Iran to add hundreds of centrifuges to nuclear plan
Iran has told U.N. nuclear officials that it plans to add potentially hundreds of next-generation centrifuge machines to its main uranium-enrichment plant, a move that could dramatically boost its ability to produce the fuel used in nuclear power plants and — potentially — in nuclear bombs.
The notification came in a letter last week in which Iran said it would begin installing the more powerful centrifuges at its Natanz plant south of Tehran, which already has been enriching uranium for nearly a decade, according to a Western diplomat briefed on the plans.
The new machine, the IR2M, is believed to be vastly superior to the clunky, 1970s-era IR1 machine that Iran uses, giving Iran the ability to produce up to four times as much enriched uranium per machine. Iran claims the enriched uranium would be used exclusively for nuclear power plants, but U.S. officials suspect that Iran is using nuclear energy to keep open its options to pursue a weapons program.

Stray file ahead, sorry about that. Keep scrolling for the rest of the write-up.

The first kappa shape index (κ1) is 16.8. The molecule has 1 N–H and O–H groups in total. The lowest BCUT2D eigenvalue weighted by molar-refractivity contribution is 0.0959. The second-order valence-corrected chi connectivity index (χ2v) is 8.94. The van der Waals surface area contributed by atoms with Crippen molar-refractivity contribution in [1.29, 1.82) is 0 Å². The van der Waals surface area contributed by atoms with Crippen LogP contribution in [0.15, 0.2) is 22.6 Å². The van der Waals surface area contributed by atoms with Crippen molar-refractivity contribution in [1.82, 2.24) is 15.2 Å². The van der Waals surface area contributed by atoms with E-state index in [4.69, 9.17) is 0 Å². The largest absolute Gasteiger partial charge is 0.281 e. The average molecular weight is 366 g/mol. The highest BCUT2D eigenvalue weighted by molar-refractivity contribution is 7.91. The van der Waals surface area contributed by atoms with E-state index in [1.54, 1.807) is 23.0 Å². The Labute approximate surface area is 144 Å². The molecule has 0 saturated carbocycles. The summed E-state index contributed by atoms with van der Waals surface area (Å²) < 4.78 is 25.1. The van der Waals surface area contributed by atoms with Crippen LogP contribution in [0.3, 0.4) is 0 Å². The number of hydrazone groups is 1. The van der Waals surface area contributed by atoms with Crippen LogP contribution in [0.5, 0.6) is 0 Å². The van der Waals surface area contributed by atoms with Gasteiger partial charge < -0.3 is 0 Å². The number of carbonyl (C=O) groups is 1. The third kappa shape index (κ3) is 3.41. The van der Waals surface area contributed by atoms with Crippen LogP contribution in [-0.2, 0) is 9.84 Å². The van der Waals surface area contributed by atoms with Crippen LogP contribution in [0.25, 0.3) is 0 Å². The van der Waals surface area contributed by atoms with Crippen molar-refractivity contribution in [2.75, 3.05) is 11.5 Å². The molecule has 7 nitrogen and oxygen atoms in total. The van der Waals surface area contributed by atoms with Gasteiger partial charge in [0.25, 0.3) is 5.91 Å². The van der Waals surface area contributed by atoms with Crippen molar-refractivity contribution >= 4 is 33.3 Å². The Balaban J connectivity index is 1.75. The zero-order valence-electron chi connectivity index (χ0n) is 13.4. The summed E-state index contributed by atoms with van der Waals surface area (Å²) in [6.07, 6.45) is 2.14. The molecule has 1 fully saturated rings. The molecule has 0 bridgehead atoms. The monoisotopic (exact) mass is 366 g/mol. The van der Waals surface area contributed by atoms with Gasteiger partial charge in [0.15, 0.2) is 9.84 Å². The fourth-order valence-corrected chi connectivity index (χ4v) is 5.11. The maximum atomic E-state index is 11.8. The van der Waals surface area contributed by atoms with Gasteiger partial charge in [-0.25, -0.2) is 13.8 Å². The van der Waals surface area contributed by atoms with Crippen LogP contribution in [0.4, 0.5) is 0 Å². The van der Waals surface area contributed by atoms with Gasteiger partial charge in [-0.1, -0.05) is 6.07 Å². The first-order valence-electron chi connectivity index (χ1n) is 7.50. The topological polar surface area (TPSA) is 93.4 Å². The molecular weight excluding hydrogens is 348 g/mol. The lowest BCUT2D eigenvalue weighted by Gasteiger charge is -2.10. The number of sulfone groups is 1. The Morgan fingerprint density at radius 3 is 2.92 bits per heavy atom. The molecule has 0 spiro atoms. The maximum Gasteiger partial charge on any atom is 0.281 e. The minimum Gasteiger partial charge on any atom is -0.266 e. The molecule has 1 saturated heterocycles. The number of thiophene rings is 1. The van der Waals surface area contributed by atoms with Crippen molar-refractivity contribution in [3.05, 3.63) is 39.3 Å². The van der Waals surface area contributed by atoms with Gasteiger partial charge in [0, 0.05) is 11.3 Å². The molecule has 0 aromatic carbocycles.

Iran's Jan. 23 letter to the International Atomic Energy Agency did not identify how many centrifuges it planned to install, or when the changes would occur. But U.N. officials inferred from the letter that hundreds of machines, if not more, would be added to one wing of the Natanz plant, according to the official, who insisted on anonymity in discussing confidential correspondence. The U.N. watchdog agency informed member states about Iran's plans in an internal memo and said it was pressing Iranian officials for details, the diplomat said.
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